The Mas'a gallery (as-Safa and al-Marwah) is included in the Mosque, via roofing and enclosures. The length of Sayee gallery (distance between Safa and Marwa) is approximately 450 m (1,480 ft). The two points and the path between them are now inside a long gallery that forms part of the mosque. The Masa'a gallery connects two mounts (still in Mecca) preserving the memory of what Hajira and baby Ishmail had sacrificed for water supplies and food supplies.

circa 700 CE

Masjid al-Haram Gates

Gates of Masjid al-Haram
Today there are about 210 gates of the Masjid al-Haram complex, that grant access to different internal areas of the Grand Mosque.

Historic Structures

circa 1930 CE

Bab Bani Shaybah
The Bab Bani Shaybah (left); until 1950s this single single free standing arch was a part of Mataaf area. al-Maqdisi accounts nineteen gates of Masjid al-Haram while naming these. According to al-Maqdisi's account it is preferable and desirable for pilgrims to enter the mosque through this gate. This gate has since 1960s been removed. The other two significant structures are Muqam Ibrahim (center) and Ka'bah (right).


Maqamat of the Four Imams
The stations (maqamat) of the four imams were a series of four free-standing canopied structures which used to mark the musalla (prayer leading spot for imams) in the mataf area of the Great Mosque. These were of varying sizes, and were located around the Kaaba in four separate directions. These were demolished during the 1925/1926 CE demolition campaign.

circa 700 CE

Ottoman Porticoes
The Ottoman Porticoes, are the arched porches built around the courtyard (mataaf) built during the Ottoman era. During the King Abdullah Expansion these porticoes were designated to be preserved, and now stand re-built on three sides of the Mataaf area, except the al-Masa'a. Some of these porticoes were rebuilt some 15 years ago due to the damage suffered in earlier expansions. All the original porticoes will be preserved except these newly reconstructed ones.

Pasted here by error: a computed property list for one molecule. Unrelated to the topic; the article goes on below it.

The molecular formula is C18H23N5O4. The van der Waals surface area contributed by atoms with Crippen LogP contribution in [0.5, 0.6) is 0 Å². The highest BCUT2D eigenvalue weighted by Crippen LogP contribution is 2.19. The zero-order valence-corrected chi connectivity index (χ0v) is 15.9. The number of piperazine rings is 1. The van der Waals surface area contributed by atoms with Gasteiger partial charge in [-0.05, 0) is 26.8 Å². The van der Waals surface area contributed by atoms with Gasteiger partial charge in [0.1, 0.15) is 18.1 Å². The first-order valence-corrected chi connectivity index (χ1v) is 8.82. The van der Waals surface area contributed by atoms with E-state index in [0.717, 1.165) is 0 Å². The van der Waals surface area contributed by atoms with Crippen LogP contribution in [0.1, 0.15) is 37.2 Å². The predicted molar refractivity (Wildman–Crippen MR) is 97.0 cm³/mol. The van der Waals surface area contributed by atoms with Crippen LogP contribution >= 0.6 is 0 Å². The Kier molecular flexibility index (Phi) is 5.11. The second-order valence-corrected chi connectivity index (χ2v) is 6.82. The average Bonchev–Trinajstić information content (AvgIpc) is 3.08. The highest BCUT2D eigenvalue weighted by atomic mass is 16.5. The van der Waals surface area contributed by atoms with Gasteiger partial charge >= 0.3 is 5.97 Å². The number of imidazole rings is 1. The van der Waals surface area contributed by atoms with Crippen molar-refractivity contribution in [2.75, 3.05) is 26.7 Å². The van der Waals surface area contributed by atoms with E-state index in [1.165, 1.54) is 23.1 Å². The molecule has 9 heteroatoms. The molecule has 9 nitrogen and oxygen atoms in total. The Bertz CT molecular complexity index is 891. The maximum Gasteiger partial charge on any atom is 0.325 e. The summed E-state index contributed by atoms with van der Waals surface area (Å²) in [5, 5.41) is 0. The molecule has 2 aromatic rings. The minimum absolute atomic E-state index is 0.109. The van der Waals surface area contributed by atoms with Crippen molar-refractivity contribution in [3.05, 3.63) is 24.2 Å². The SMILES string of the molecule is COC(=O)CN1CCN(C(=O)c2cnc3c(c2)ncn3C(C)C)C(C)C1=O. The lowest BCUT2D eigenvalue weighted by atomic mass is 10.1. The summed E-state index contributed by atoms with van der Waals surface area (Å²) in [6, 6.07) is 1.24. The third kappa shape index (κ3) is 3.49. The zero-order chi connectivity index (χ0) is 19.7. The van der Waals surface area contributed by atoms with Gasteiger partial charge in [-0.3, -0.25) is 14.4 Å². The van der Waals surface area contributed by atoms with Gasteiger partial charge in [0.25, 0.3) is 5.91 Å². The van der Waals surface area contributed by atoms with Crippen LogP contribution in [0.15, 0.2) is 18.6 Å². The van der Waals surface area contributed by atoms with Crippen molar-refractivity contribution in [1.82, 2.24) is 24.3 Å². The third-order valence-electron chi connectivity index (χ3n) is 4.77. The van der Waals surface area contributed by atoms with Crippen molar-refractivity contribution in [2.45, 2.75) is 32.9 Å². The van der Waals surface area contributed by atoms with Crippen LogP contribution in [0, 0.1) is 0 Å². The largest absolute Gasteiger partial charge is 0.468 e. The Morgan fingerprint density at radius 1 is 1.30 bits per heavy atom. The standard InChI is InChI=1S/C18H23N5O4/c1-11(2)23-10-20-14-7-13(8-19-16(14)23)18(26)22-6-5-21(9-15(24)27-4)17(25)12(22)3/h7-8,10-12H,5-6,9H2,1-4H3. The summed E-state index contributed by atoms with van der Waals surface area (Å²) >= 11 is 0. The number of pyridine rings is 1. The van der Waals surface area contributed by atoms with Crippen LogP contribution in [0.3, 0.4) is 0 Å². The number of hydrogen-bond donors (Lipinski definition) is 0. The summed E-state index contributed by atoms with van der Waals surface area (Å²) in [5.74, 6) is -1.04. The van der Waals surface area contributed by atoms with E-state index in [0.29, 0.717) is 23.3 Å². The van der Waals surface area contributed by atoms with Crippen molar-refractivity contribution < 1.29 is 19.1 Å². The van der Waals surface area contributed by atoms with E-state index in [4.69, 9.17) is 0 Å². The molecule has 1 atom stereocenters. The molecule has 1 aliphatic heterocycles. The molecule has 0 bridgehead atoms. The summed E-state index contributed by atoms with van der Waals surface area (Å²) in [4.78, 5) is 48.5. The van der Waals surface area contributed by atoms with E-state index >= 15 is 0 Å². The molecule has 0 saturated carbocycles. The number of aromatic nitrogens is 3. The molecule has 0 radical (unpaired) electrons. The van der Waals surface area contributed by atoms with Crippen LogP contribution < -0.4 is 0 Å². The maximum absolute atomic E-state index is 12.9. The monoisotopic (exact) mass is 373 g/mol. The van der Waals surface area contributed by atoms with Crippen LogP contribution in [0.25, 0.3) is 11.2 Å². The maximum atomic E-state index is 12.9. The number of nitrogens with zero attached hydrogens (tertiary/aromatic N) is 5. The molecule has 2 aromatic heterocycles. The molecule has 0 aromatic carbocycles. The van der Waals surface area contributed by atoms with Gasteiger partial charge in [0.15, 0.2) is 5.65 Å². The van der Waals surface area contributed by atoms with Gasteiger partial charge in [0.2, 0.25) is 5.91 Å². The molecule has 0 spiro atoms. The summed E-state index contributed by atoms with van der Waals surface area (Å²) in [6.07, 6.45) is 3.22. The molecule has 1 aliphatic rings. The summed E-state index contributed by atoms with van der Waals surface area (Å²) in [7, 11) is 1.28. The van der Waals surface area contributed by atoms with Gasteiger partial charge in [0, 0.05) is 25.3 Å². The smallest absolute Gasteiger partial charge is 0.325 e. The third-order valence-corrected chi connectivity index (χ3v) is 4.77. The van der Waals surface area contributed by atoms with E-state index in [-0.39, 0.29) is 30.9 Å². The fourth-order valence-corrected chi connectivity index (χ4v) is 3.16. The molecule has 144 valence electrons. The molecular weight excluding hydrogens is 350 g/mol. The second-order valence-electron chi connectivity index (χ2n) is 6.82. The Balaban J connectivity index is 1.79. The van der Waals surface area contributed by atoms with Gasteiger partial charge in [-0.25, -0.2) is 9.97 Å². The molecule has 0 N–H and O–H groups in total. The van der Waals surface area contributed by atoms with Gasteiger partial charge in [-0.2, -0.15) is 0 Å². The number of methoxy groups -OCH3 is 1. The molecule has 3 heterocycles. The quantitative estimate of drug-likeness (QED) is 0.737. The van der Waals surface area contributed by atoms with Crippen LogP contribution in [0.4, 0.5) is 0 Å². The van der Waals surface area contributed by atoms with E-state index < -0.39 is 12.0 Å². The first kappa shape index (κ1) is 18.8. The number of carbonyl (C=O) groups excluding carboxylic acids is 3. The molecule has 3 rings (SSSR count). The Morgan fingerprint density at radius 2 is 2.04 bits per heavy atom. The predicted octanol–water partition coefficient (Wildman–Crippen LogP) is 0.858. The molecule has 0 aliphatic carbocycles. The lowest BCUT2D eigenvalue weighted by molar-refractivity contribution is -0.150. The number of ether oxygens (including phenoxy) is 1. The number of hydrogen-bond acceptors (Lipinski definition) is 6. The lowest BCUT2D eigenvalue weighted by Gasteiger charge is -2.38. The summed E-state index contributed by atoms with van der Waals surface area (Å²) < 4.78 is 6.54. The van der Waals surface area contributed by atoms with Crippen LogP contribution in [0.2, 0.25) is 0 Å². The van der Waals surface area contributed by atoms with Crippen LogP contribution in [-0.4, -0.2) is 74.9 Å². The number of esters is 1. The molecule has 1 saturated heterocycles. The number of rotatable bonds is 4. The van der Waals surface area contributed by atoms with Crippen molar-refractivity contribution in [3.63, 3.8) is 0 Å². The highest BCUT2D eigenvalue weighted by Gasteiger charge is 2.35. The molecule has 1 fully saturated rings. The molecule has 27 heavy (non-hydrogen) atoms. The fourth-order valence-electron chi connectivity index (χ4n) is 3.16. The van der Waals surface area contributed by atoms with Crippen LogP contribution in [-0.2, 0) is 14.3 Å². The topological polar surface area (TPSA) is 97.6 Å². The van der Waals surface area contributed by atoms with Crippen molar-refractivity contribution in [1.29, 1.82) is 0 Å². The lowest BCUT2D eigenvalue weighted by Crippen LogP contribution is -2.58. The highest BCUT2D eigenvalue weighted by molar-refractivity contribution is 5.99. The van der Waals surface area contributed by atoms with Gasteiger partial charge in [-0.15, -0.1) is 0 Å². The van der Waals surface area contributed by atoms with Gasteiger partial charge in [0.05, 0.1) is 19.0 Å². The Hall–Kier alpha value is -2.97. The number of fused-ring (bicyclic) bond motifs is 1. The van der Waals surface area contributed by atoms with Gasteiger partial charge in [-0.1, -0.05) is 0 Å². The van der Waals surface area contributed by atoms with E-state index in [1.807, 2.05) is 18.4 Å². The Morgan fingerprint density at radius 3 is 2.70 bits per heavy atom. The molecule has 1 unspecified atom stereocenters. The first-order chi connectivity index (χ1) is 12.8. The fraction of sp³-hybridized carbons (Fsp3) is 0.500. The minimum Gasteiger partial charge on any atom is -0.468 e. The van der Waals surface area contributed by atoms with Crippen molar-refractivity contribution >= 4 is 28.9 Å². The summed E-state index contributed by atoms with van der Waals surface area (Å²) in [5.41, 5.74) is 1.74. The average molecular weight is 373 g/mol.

circa 1500-1940 CE

Ottoman and Early Saudi Era
In 1570 CE, Sultan Selim II commissioned the chief architect Mimar Sinan to renovate the mosque. This renovation resulted in the replacement of the flat roof with domes decorated with calligraphy internally, and the placement of new support columns which are acknowledged as the earliest architectural features of the present mosque. These features are the oldest surviving parts of the building.

During heavy rains and flash floods in 1621 and 1629 CE, the walls of the Kaaba and the mosque suffered extensive damage. In 1629, during the reign of Sultan Murad IV, the mosque was renovated. In the renovation of the mosque, a new stone arcade was added, three more minarets (bringing the total to seven) were built, and the marble flooring was retiled. This was the unaltered state of the mosque for nearly three centuries until the Saudi Era.

circa 1950-1975 CE

King Saud Expansion
The first major renovation under the Saudi kings was undertaken during the reign of Malik al-Saud between 1955 and 1973. In this renovation, four more minarets were added, the ceiling was refurnished, and the floor was replaced with artificial stone and marble. The Mas'a gallery (As-Safa and Al-Marwah) is included in the Mosque, via roofing and enclosures.

circa 1975-1990 CE

King Fahad Expansion
The second Saudi renovations under King Fahd, added a new wing and an outdoor prayer area to the mosque. The new wing, which is also for prayers, is reached through the King Fahd Gate. This extension was performed between 1982 and 1988 CE.

circa 2008 CE

King 'Abdullah Expansion
Malik 'Abdullah ibn Abdulaziz expansion of Masjid al-Haram, 2008- till date CE. The modern expansion included 300,000 square metres of space towards the north-west of existing structures. It can accommodate 1.2 million worshippers, including a multi-level extension on the north side of the complex, new stairways and tunnels, a gate named after King Abdullah (lower left). The Great Mosque of Mecca is a very dynamic structure, it has been ever expanding since the sixth century until very recently.

See Also